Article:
Florida law generally presumes that parents know what is best for their children, but sometimes divorced parents can’t reach an agreement between themselves about their child custody issues. When this happens, courts have to decide. In some cases, a court may create a time-sharing schedule for the parents to share child custody and visitation.
The best interests of the child
Courts base child custody decisions on their determination of the best interests of the child. This phrase isn’t just a figure of speech. It refers to a legal standard, and includes a number of factors courts must consider when making their decisions.
In the context of a child custody case, courts consider many factors, including:
- Each parent’s ability and willingness to create a close relationship with the child and to stick to the terms of the time-sharing agreement.
- The division of parental responsibilities after the plan is in place.
- Each parent’s demonstrated capacity to put the child’s needs ahead of their own.
- The child’s history at home and in school.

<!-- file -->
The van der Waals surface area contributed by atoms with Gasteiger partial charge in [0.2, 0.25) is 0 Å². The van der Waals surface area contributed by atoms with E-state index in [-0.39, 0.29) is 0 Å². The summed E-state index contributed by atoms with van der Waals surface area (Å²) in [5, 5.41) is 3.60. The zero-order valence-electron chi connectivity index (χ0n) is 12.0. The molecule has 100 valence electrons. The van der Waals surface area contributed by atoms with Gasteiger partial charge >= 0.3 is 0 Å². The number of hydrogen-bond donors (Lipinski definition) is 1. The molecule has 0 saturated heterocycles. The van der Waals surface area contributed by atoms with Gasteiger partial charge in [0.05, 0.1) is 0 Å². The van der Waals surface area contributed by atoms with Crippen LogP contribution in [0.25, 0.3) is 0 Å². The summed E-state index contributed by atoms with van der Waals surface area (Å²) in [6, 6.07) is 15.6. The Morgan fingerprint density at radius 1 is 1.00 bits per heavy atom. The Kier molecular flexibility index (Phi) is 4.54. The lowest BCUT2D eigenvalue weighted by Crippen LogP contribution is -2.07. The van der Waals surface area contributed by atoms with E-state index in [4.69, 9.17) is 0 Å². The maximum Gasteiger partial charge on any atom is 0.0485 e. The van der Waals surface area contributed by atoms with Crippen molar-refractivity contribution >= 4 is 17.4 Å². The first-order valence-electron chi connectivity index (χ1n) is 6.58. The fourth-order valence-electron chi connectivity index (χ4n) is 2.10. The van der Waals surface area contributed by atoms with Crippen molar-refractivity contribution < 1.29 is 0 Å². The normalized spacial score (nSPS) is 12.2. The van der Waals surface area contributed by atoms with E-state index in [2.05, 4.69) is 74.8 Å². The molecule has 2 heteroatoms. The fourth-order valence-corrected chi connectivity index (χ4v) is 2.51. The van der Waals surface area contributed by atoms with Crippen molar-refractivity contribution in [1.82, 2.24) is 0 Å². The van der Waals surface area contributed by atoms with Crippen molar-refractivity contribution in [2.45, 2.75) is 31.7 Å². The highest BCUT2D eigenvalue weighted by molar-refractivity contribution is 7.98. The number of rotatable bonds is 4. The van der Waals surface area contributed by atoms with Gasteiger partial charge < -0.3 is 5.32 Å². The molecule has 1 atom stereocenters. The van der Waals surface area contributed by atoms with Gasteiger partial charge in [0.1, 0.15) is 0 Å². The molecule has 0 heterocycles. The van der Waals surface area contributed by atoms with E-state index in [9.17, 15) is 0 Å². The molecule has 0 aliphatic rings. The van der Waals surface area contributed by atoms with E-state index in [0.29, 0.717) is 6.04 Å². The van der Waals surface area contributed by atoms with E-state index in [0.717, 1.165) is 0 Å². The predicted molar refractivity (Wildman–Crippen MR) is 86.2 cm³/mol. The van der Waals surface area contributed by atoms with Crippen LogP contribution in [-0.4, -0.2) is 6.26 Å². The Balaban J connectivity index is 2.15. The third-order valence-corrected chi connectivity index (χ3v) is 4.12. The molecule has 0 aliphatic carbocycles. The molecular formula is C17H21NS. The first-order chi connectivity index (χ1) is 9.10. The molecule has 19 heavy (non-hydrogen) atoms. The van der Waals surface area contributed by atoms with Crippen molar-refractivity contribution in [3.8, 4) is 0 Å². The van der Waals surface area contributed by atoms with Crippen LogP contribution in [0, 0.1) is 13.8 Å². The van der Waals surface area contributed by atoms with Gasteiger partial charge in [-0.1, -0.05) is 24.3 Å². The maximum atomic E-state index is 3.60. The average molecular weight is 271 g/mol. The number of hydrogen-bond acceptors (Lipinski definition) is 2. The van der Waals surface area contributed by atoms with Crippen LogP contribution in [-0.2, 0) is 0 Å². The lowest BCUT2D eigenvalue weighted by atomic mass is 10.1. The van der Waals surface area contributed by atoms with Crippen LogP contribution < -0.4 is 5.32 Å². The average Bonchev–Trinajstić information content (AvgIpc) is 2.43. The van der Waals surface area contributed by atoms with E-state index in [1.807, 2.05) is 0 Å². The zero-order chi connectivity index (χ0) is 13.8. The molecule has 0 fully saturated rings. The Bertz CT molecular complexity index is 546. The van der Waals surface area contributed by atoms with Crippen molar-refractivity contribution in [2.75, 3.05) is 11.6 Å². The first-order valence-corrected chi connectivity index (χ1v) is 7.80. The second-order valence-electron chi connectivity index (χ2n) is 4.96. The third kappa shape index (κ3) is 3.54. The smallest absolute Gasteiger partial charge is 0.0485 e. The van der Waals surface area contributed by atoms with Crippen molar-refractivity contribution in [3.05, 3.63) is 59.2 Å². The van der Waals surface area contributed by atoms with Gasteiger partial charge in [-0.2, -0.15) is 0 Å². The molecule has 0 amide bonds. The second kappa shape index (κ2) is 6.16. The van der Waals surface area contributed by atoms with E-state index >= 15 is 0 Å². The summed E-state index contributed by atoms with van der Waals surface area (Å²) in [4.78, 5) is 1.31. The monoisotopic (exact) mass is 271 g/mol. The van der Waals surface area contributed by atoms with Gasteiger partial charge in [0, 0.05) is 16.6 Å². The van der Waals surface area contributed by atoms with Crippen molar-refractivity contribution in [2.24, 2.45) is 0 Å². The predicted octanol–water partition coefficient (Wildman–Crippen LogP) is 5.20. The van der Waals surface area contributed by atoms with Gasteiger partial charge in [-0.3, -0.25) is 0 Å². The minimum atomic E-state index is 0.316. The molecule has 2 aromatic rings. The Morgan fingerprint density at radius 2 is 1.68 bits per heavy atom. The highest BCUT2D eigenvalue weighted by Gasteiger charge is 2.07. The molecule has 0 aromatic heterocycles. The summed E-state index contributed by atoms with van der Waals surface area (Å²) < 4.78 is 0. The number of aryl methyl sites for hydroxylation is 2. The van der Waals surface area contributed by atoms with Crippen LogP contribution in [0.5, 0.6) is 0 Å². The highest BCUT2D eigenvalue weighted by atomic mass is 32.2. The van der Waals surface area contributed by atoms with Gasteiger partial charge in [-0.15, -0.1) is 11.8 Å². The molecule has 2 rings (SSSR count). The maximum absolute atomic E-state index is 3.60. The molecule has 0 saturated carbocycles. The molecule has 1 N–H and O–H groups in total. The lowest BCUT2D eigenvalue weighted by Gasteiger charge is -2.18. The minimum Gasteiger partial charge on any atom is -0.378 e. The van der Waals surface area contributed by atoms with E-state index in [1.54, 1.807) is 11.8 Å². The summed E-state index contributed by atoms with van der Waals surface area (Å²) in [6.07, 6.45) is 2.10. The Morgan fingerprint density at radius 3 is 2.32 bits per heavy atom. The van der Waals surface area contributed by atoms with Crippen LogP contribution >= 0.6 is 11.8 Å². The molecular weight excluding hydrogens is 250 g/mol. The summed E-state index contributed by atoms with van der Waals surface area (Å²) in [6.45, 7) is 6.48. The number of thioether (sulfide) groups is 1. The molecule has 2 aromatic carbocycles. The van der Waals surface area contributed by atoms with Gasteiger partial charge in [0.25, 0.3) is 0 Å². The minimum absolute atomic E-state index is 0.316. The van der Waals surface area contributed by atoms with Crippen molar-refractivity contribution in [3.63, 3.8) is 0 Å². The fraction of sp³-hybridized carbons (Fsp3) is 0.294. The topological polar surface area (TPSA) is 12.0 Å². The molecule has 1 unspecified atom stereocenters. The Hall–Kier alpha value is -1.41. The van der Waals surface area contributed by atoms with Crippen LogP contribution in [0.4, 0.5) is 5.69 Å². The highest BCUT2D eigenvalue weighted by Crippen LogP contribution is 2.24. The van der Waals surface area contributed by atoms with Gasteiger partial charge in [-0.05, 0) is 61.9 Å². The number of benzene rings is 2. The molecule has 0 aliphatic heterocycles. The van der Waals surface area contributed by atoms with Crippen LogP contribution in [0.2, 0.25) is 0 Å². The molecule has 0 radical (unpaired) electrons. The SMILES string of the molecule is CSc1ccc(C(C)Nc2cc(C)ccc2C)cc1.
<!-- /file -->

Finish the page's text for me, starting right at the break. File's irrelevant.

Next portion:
- The relationship between the child and each parent.
- The physical, mental and moral fitness of the parents.
- Each parent’s ability and willingness to communicate with the other parent about the child’s needs.
Courts will also look for any history of domestic violence, any evidence of substance abuse, and any evidence that either parent has been untruthful with the court. These are just some of the factors listed under Florida law. Courts can consider any other factor they consider relevant.
Who knows best?
Parents can take some comfort in knowing that courts will consider all these factors, but nonetheless it can be very uncomfortable for parents to have a judge making decisions about their relationship with their child. Family law attorneys can help parents understand how to stand up for their rights.